by NURUL SUHAIDI
MENTAL stress among Malaysians persists despite most Covid-19 standard operating procedures (SOPs) having been lifted and the country having transitioned into endemicity.
Mercy Malaysia exco Dr Keith Tye said from the beginning of the year until June, the platform had been getting calls from individuals who were worried about the effects of easing the SOPs.
“They were afraid that the SOP relaxation would do more harm than good,” he told The Malaysian Reserve (TMR) recently.
Among others, Tye added, another unique trend among the callers was teenagers who were frustrated toward their parents who prohibited them to seek treatments when they were unwell.
“Some parents did not bring their children to the hospital despite showing Covid-19symptoms, and this affected their children’s mental health,” he said.
He explained that parents did this because they did not want their children to be stigmatised if they were found to be positive of Covid-19.
Tye did not disclose the number of callers that Mercy Malaysia received but noted that the number has been consistent from January until March 2022.
“Majority of callers tend to reach out for just one session so we could not keep track of their conditions.
“However, most important to us is that the majority of those who are classified as having mental health issues and under intensive care, have seen improvement with scheduled consultations,” he added.
Tye also mentioned that refugees and health care providers were in need of emotional support.
Among the most prevalent mental issues faced by them are post-traumatic stress disorder, major depression, generalised anxiety disorder, panic attack and somatisation.
“Mercy Malaysia is moving toward establishing a mental health support programme to better cater to this group.
“It is reported that suicidal rate, especially among healthcare providers, is increasing due to the stress managing Covid-19,” he said.
Meanwhile, the Mental Illness Awareness and Support Association (MIASA) in a recent report said individuals suffering and seeking mental health assistance reported until June this year, had shown positive development.
The association said the total number of people who reached out between January and June of this year demonstrated a significant drop of 26.9 % to 25,258 from the number between July and December last year, which was 93,721.
Based on its record, from the 25,258 people who reached out until June this year, 7,347 received virtual consultations, followed by WhatsApp or texting (5,386), calls (5,318), emails (5,040) and social media (2,167).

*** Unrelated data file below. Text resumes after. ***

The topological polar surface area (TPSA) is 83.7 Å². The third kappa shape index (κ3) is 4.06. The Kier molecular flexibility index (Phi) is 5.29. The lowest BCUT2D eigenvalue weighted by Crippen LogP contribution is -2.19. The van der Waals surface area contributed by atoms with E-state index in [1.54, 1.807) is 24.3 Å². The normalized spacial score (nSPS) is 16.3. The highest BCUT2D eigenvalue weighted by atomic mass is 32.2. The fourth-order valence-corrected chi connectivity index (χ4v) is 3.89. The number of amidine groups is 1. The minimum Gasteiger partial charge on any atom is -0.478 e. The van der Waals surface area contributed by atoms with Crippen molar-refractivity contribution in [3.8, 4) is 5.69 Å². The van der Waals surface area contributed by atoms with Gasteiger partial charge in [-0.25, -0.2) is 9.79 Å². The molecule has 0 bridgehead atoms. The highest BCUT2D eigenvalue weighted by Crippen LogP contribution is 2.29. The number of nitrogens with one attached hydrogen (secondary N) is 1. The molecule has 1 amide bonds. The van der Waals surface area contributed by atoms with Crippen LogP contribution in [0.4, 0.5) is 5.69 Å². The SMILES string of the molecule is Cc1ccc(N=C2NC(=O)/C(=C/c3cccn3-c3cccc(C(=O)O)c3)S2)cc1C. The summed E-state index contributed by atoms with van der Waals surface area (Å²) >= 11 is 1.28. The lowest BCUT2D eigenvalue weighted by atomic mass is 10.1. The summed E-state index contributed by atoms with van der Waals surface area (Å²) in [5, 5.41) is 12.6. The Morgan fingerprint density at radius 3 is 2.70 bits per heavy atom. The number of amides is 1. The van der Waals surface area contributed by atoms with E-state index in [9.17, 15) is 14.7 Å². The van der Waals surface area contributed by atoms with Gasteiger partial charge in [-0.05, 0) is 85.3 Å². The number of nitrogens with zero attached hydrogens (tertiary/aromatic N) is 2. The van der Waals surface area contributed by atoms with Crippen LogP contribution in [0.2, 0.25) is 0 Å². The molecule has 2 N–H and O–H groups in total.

It was noted that the downward trend was factored by the public’s optimism about resuming their life.
MIASA president and founder Anita Abu Bakar said the downward trend did not mean that people should become complacent.
“It is important for us to break the stigma and build a more inclusive society so that no one is left behind.
“We must take a proactive action where full transformation in the community with regard to mental health must become commonplace,” Anita told TMR.
She emphasised on adopting approaches such as education and relationship-based solutions, where people battling mental illness can share their stories and experience openly.
“We know that many anxiety and depression cases are still left unchecked.
“Hence, through the role of mental health advocate, rigorous action is needed to tackle that and we still have a long way to go,” she said.
She added that the public must also consider giving those suffering a chance to return to the community.
As part of that mission, MIASA is heightening the advocacy and support through adopting peer empowerment approaches such as focusing on community empowerment, as well as spiritual elevation aspect.
“This also includes non-medical therapy, using creative expression and spiritual treatment to encourage community participation which can also reduce the burden of the healthcare system,” she said.
Anita noted that as of March 2022, more than 100,000 individuals have obtained services at MIASA and 1.5 million people benefited from MIASA’s social media campaigns and activities.
So far, from 2017 until March 2022, there have been 697 activities that have been conducted to normalise the discussion of mental health and educate the public on the topic.
“We will continue to make mental health support accessible to the masses through our MIASA-YSD crisis helpline service, reachable at 1-800-82-0066,” Anita concluded.